Everyone knows the value proposition for chain store real estate research:
“If you avoid closing one or two stores it pays for itself.”
So why are people so hesitant to invest in analysts, predictive analytics, and information systems to support better real estate planning and site selection?
I’ve been asking this question for nearly 20 years, and I think I’m finally beginning to see the answer.
It’s about measurement.
Here’s how the argument goes:
Summary (simplified): If we invest in better research, we can use a predictive model to estimate sales performance for proposed sites. If we know the population and income of the trade area, the distance to our competitors, and the quality of the site, we can use the weighting factors in the model to calculate the sales potential. We’ve heard that it’s possible to have a model where the estimate will be +/- 20% reliable at least 80% of the time. In the past we have only been +/- 20% correct 65% of the time.
Therefore, the avoidance of bad stores alone will more than cover the investment in people and tools to build and use the predictive model.
Great! We now have something that can be measured. We use the model to predict sales and we only approve deals where the predicted sales deliver an ROI greater than our minimum requirement (“hurdle rate”). After a year or two we can compare the performance of the stores opened before and after the model was used and see if the results were better. If they are better, we keep using the model. If not, we go back to the old way of estimating sales.
Enter the skeptics.
Legitimate questions can be raised that erode our confidence in the value of modeling:
- How do you define a trade area?
- What about the fact that competitors all have different effects based on their brand strength, management, and location quality?
- The quality of the store manager in our units can account for a difference of +/- 20% in sales. How do we measure that?
- The economy goes up and down in general and also in specific cities depending on how well the businesses are doing. Does the predictive sales model take into account these fluctuations?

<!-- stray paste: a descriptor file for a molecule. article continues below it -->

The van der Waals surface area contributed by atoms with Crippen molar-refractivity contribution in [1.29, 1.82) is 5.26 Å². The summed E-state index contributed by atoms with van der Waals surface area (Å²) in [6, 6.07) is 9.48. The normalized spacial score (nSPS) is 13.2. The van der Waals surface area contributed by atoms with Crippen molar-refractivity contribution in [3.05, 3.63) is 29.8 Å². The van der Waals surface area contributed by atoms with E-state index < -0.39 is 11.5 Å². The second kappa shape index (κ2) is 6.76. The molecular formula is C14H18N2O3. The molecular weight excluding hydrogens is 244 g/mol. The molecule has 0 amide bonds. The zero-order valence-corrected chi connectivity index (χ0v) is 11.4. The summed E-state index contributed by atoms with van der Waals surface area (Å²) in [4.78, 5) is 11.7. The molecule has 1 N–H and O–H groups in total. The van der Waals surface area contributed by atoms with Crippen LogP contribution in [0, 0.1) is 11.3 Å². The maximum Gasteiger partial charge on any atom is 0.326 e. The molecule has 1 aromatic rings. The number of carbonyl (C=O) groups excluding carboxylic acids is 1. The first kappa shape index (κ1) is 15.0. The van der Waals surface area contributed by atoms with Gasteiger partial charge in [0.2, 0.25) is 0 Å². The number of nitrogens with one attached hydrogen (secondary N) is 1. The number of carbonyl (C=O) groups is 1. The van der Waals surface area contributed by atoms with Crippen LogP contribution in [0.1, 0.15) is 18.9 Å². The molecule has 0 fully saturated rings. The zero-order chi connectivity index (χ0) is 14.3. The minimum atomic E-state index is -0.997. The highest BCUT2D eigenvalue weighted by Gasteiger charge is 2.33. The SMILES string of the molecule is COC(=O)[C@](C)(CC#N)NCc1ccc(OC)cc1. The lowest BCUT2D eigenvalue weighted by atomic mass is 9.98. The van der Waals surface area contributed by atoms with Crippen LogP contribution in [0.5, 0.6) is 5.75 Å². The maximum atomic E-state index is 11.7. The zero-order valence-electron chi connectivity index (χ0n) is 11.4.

These are just a few of the many questions that make it hard to trust predictive models. They all relate to the problem of measurement: determining the factors that drive sales and consistently quantifying their values.
The skeptic concludes that it’s a waste of time to create and use predictive models because they can’t accurately measure what’s going on in the real world.
The skeptic is throwing the baby out with the bath water.
If the sole objective of predictive modeling is a precise sales forecast, disappointment is certain. However, we are not trying to win a contest for counting how many jelly beans are in the jar at the county fair.
The objective of research-based real estate planning and site selection is profitable growth.
The value of analytics in other industries has been demonstrated beyond doubt. The management of investment portfolios, marketing campaigns, and many other complex systems can be greatly enhanced with decision-support systems that guide executives as they invest precious capital. But the value of analytics is not simply found in the accuracy of specific predictions; it comes from the discipline of “best practices” that include the people, the processes, and the tools that marry “art and science” and adapt to the changing landscape with winning strategies, tactics, and decisions.
Best practices can be described and measured. It may not always be possible to reduce the measurement to a scientific “cause and effect” relationship, but market leaders have the vision, commitment, and creativity to set high standards for themselves. In the chain store world, successful companies apply these standards to real estate planning and site selection. This only makes sense when you consider that real estate is by far the largest asset on the balance sheet of every chain store company (even franchisors have nothing if the franchisees have poor real estate).
Chain store real estate analytics is a topic that needs to move from the real estate department to the Executive Committee. A good or bad predictive model will never make or break a company if it isn’t used in the context of “best practices” that start with the CEO, the CFO, and the other senior executives whose jobs include hiring, training, organizing, and managing everyone in the real estate decision-making process.